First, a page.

In modern corporate times, the project management triangle, or the iron triangle, consists of the three constraints that a project is typically 'bound' to. These three elements of the Triple Constraints of Project Management share a proportional relationship, where the adjustment of one will also lead to a change in the rest of the two constraints. The triple constraint theory isn’t a new concept; project managers have used it for at least 50 years.
What Are the Triple Constraints of Project Management?
The Triple Constraints of Project Management serve as a model for constraints that come with project management. These three constraints are:
- Cost: The project budget, which serves as the financial constraint in a project
- Scope: The activities necessary to achieve the project's goals
- Time: The project's schedule based on which the project will be completed
According to the Triple Constraints of Project Management, the project's costs, time, and scope all impact its success. A project manager can maintain control of the triple constraints by balancing these three constraints via tradeoffs.
While the Triple Constraints of Project Management is essential to any successful project, it does not define its success. Projects comprise several components, far more than the three that comprise the Triple Constraint. To better reflect the most crucial elements of a project, some project management experts have included these additional limitations to the model:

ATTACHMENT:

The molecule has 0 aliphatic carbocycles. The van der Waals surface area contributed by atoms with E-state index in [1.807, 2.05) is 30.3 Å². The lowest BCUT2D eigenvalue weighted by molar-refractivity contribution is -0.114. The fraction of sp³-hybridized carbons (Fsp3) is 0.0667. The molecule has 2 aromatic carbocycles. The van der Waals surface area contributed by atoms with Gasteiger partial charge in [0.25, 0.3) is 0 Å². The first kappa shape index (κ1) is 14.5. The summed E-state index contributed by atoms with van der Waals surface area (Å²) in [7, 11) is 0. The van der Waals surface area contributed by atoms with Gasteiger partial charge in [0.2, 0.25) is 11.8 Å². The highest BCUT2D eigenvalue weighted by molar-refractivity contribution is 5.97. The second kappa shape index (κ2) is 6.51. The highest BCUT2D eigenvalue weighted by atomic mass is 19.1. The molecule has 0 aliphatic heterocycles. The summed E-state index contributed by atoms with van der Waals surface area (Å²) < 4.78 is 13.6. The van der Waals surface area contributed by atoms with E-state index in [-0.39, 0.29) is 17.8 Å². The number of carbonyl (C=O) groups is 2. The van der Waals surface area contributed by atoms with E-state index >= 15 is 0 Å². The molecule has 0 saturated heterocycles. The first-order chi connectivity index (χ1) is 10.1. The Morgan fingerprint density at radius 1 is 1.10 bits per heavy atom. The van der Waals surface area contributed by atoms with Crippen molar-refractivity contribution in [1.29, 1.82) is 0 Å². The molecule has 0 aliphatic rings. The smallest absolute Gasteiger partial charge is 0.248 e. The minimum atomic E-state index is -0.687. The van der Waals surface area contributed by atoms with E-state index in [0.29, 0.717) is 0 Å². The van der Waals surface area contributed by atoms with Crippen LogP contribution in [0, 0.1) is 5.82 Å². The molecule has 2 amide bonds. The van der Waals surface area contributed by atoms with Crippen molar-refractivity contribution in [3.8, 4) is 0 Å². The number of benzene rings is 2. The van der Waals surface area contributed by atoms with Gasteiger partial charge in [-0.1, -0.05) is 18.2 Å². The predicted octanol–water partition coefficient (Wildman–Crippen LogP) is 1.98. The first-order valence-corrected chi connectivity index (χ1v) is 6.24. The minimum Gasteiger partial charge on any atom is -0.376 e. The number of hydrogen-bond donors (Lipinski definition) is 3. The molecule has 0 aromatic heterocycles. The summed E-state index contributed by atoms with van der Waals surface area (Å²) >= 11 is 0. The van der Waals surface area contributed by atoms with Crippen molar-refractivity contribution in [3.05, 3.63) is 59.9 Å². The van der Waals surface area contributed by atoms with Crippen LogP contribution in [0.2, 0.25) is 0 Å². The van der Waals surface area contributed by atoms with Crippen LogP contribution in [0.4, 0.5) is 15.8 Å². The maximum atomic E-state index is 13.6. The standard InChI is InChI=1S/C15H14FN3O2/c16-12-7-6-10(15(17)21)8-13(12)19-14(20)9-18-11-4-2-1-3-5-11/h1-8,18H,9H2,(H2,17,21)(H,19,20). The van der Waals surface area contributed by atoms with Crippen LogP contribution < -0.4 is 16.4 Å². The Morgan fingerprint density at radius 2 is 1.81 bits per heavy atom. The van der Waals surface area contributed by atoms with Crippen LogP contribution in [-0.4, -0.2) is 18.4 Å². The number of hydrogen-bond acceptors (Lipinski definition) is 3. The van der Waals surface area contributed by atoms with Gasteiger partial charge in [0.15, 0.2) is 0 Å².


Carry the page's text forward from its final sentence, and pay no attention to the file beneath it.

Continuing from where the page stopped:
- Quality: Every project has quality criteria, regardless of whether the end delivery has a tangible or intangible output. To control quality, project managers require a quality management plan.
- Risk: Risk is an unavoidable part of any project. Project managers need to assess and come up with a risk management plan that estimates and elaborates on how risks would be managed.
- Benefit: Various types of benefits are profited out of projects. A project manager ensures that the best financial benefits are available for project stakeholders.
Why the Triple Constraint is Important for Project Success
The triangle is a simple technique to alert stakeholders of scope creep. It also highlights how tradeoffs can and should be considered. The triangle model also allows project managers to calculate the impact of external factors and influences on one or more 'legs.'
This dashboard may be customized to match the needs of practically any project and can assist project managers in tracking the timeline, budget, and scope of their projects. Keeping the triple constraints of project management in mind helps project managers/ supervisors raise an alert before a project is jeopardized. A dashboard must measure the three main elements that can be adjusted to give the best quality in a project to be useful.
How Does the Triple Constraint Work?
Implementing the triple constraints of project management theory is not difficult. It all boils down to successfully understanding how to handle the three constraints' tradeoffs.